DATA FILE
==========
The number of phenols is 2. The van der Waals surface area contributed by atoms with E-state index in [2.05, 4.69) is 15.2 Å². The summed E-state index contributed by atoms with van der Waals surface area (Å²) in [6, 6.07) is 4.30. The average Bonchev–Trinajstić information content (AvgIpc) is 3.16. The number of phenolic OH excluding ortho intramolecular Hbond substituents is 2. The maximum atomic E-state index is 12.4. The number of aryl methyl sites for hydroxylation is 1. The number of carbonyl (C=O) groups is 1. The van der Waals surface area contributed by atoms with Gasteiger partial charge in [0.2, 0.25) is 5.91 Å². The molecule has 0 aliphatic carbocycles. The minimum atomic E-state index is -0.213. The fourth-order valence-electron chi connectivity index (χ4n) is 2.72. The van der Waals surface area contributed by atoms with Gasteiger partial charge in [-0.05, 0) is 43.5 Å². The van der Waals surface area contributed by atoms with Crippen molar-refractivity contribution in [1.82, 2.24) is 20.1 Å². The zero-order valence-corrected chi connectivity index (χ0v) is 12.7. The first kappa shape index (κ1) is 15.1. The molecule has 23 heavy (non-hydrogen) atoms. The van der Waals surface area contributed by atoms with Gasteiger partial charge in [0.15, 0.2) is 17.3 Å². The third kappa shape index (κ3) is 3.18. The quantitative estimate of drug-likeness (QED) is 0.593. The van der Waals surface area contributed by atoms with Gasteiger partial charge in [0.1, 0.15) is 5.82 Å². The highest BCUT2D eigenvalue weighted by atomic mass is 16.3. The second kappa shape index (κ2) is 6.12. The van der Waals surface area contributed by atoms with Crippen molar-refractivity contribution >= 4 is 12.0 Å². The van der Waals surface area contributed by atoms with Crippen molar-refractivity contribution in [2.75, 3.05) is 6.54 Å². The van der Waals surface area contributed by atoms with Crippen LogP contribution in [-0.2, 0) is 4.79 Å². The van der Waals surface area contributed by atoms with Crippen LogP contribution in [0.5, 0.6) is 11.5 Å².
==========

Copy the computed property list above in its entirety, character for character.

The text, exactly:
The number of phenols is 2. The van der Waals surface area contributed by atoms with E-state index in [2.05, 4.69) is 15.2 Å². The summed E-state index contributed by atoms with van der Waals surface area (Å²) in [6, 6.07) is 4.30. The average Bonchev–Trinajstić information content (AvgIpc) is 3.16. The number of phenolic OH excluding ortho intramolecular Hbond substituents is 2. The maximum atomic E-state index is 12.4. The number of aryl methyl sites for hydroxylation is 1. The number of carbonyl (C=O) groups is 1. The van der Waals surface area contributed by atoms with Gasteiger partial charge in [0.2, 0.25) is 5.91 Å². The molecule has 0 aliphatic carbocycles. The minimum atomic E-state index is -0.213. The fourth-order valence-electron chi connectivity index (χ4n) is 2.72. The van der Waals surface area contributed by atoms with Gasteiger partial charge in [-0.05, 0) is 43.5 Å². The van der Waals surface area contributed by atoms with Crippen molar-refractivity contribution in [1.82, 2.24) is 20.1 Å². The zero-order valence-corrected chi connectivity index (χ0v) is 12.7. The first kappa shape index (κ1) is 15.1. The molecule has 23 heavy (non-hydrogen) atoms. The van der Waals surface area contributed by atoms with Gasteiger partial charge in [0.15, 0.2) is 17.3 Å². The third kappa shape index (κ3) is 3.18. The quantitative estimate of drug-likeness (QED) is 0.593. The van der Waals surface area contributed by atoms with Gasteiger partial charge in [0.1, 0.15) is 5.82 Å². The highest BCUT2D eigenvalue weighted by atomic mass is 16.3. The second kappa shape index (κ2) is 6.12. The van der Waals surface area contributed by atoms with Crippen molar-refractivity contribution >= 4 is 12.0 Å². The van der Waals surface area contributed by atoms with Crippen molar-refractivity contribution in [2.75, 3.05) is 6.54 Å². The van der Waals surface area contributed by atoms with Crippen LogP contribution in [-0.2, 0) is 4.79 Å². The van der Waals surface area contributed by atoms with Crippen LogP contribution in [0.5, 0.6) is 11.5 Å².